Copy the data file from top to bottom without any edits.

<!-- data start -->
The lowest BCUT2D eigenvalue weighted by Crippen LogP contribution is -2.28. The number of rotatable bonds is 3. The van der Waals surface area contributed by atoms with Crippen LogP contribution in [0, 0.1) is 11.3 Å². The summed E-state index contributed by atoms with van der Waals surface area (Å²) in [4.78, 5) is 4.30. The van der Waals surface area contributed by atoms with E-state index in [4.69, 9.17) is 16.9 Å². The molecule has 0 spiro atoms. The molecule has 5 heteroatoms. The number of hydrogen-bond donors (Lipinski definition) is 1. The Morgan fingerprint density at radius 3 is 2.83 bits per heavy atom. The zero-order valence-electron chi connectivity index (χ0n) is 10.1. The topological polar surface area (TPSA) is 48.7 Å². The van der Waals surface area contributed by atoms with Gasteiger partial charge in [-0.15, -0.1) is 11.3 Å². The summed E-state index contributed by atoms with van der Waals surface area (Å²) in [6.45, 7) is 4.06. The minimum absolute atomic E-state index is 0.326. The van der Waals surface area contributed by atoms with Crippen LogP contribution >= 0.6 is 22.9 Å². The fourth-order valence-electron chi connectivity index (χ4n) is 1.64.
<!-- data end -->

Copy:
The lowest BCUT2D eigenvalue weighted by Crippen LogP contribution is -2.28. The number of rotatable bonds is 3. The van der Waals surface area contributed by atoms with Crippen LogP contribution in [0, 0.1) is 11.3 Å². The summed E-state index contributed by atoms with van der Waals surface area (Å²) in [4.78, 5) is 4.30. The van der Waals surface area contributed by atoms with E-state index in [4.69, 9.17) is 16.9 Å². The molecule has 0 spiro atoms. The molecule has 5 heteroatoms. The number of hydrogen-bond donors (Lipinski definition) is 1. The Morgan fingerprint density at radius 3 is 2.83 bits per heavy atom. The zero-order valence-electron chi connectivity index (χ0n) is 10.1. The topological polar surface area (TPSA) is 48.7 Å². The van der Waals surface area contributed by atoms with Gasteiger partial charge in [-0.15, -0.1) is 11.3 Å². The summed E-state index contributed by atoms with van der Waals surface area (Å²) in [6.45, 7) is 4.06. The minimum absolute atomic E-state index is 0.326. The van der Waals surface area contributed by atoms with Crippen LogP contribution >= 0.6 is 22.9 Å². The fourth-order valence-electron chi connectivity index (χ4n) is 1.64.